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Digital Archive International History Declassified

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Cuban Foreign Relations

 Documents on Cuban's international relations, focusing on its relationship with the Soviet Union, China and the United States. See also the Cuban Missile Crisis. (Image, Zhou Enlai and Che, 1965)

  • May 24, 1962

    R. Malinovsky and M. Zakharov, Memorandum on Deployment of Soviet Forces to Cuba

    Zakharov and Malinovsky send to Khrushchev the Ministry of Defense’s proposal to send troops and supplies to Cuba. Zakharov and Malinovsky give further detail as to the nature of material to be sent to Cuba and a timetable for building launch pads and assembling missiles.

  • May 28, 1962

    Telegram from Polish Embassy in Havana (Jeleń), 28 May 1962

    Jelen discusses the new ambassador to Cuba as well as economic relations between Poland and Cuba and other economic concerns, like food shortages in Cuba.

  • May 29, 1962

    Telegram from Polish Embassy in Havana (Jeleń), 29 May 1962

    Jelen says the newspapers have announced a farewell visit of [Soviet Ambassador to Cuba Sergei Mikhailovich] Kudryavtsev with [President of Cuba Osvaldo] Dorticós [Torrado]. Jelen also reports that the recall of Kudryavtsev coincides with the nomination of [Carlos] Olivares [Sanchez] to the position of the ambassador to Moscow. Although Olivares comes from the “26th of July Movement,” he was closely connected with [Anibal] Escalante

  • May 29, 1962

    Telegram from Polish Foreign Ministry to Polish Embassy, Washington, 29 May 1962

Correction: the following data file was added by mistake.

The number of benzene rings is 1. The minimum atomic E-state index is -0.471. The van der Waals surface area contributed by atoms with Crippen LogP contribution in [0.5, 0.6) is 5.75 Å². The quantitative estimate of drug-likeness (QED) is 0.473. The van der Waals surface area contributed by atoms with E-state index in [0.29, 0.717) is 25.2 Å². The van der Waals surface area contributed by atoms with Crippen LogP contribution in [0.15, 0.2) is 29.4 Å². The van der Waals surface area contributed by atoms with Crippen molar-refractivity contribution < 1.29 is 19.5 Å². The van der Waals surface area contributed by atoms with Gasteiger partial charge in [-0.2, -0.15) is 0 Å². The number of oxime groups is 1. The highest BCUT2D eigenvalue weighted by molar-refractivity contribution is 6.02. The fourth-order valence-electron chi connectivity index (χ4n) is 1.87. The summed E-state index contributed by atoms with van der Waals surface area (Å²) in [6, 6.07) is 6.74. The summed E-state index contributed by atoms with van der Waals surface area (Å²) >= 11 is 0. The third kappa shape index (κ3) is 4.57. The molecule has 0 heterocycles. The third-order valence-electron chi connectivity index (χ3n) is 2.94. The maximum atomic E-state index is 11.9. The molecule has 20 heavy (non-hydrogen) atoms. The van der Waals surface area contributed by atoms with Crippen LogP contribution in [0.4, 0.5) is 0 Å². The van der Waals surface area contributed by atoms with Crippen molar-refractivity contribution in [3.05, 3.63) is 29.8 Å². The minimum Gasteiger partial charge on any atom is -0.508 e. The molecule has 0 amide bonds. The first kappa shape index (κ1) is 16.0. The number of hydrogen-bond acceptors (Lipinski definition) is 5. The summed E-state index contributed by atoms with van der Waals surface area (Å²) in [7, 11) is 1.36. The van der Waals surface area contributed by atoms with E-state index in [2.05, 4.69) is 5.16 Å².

Ogrodinski tells Drozniak to meet with officials who deal with Latin American relations and take them to an informal lunch. He tells him the conversation should be of an unofficial nature and it should be aimed at getting to know the officials' views on the current attitude and intentions of the US towards Cuba.

  • June 01, 1962

    Bulgarian Defense Minister, Note to Zhivkov Regarding Invitation to Raul Castro to Visit Bulgaria

    Bulgarian Minister of National Defense, Colonel General Dobri Djurov, requests First Secretary Todor Zhivkov’s approval to invite Raul Castro to visit Bulgaria.

  • June 01, 1962

    Telegram from Polish Embassy in Washington (Drozniak), 1 June 1962

    Drozniak replies to Ogrodzinski regarding the information he received from from [Charles E. “Chip”] Bohlen that Cuba has been removed from the list of priorities of US foreign policy. Bohlen also confirms, through Drozniak, that the content of the talks between [Secretary of State Dean] Rusk and [Soviet Ambassador Anatoly] Dobrynin. The Americans are assessing that the USSR is not currently in any hurry to resolve the issue of Berlin. When it comes to a next meeting [between the Americans and the Soviets], the US will wait for a Soviet initiative.